US teacher who fed live puppy to snapping turtle in front of students acquitted of animal cruelty charge

PHOTO: The Straits Times

A biology teacher made headlines in the United States after he fed a living puppy to a snapping turtle in front of his students.

Mr Robert Crosland, who teaches at Preston Junior High School in Idaho, was acquitted of one count of misdemeanour animal cruelty on Friday (Jan 4), according to US media.

His attorney Shane Reichert told local newspaper The Herald Journal: "Obviously we didn't believe the facts amounted to a criminal offence… The reality was that there was a ton of misinformation and gossip that were not actual facts or evidence."

Witnesses who testified during the trial said Mr Crosland had first tried to feed the puppy to a large snake last March.

When that failed, he dropped the puppy into a tank with the snapping turtle, named Jaws.

The turtle grabbed it by the leg, dragged it to the bottom of the tank, waited about 30 seconds for the puppy to stop moving and then proceeded to "rip it apart and eat it", state prosecutors said.

They also said the turtle was an invasive species that Mr Crosland did not have a permit to keep. The Idaho State Department of Agriculture euthanised the turtle after the incident, The Herald Journal said.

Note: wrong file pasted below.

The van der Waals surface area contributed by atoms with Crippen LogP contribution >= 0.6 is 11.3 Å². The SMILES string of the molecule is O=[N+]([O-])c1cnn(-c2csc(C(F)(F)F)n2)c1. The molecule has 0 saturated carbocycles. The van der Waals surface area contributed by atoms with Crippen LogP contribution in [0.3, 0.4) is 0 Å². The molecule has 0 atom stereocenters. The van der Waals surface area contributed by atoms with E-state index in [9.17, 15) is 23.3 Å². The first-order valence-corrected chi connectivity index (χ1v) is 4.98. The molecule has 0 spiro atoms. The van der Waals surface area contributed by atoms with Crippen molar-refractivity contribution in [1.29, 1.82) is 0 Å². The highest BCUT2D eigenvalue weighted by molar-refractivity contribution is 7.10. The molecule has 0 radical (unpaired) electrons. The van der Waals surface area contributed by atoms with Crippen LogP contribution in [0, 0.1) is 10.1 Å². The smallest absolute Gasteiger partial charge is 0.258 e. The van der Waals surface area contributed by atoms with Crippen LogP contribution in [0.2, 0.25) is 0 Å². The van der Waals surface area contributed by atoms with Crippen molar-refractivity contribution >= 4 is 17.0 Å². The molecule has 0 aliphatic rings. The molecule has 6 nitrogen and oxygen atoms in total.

But his lawyers claimed that the puppy, which was between one and four weeks old, had already been ill and Mr Crosland was doing what he thought was best for it by putting it out of its misery, said USA Today.

Mr Crosland could have been jailed six months and fined US$5,000 (S$6,800), but was acquitted after a six-person jury found him not guilty after deliberating for 20 minutes.

The Idaho Humane Society called it "an act of wanton cruelty", adding that it was "outraged and saddened at the grievous error in judgment by the jury".

"This verdict will no doubt bring both national and even international condemnation of Idaho's laws and the reputation of Idaho in general," the society said in a statement on its website.

This article was first published in The Straits Times. Permission required for reproduction.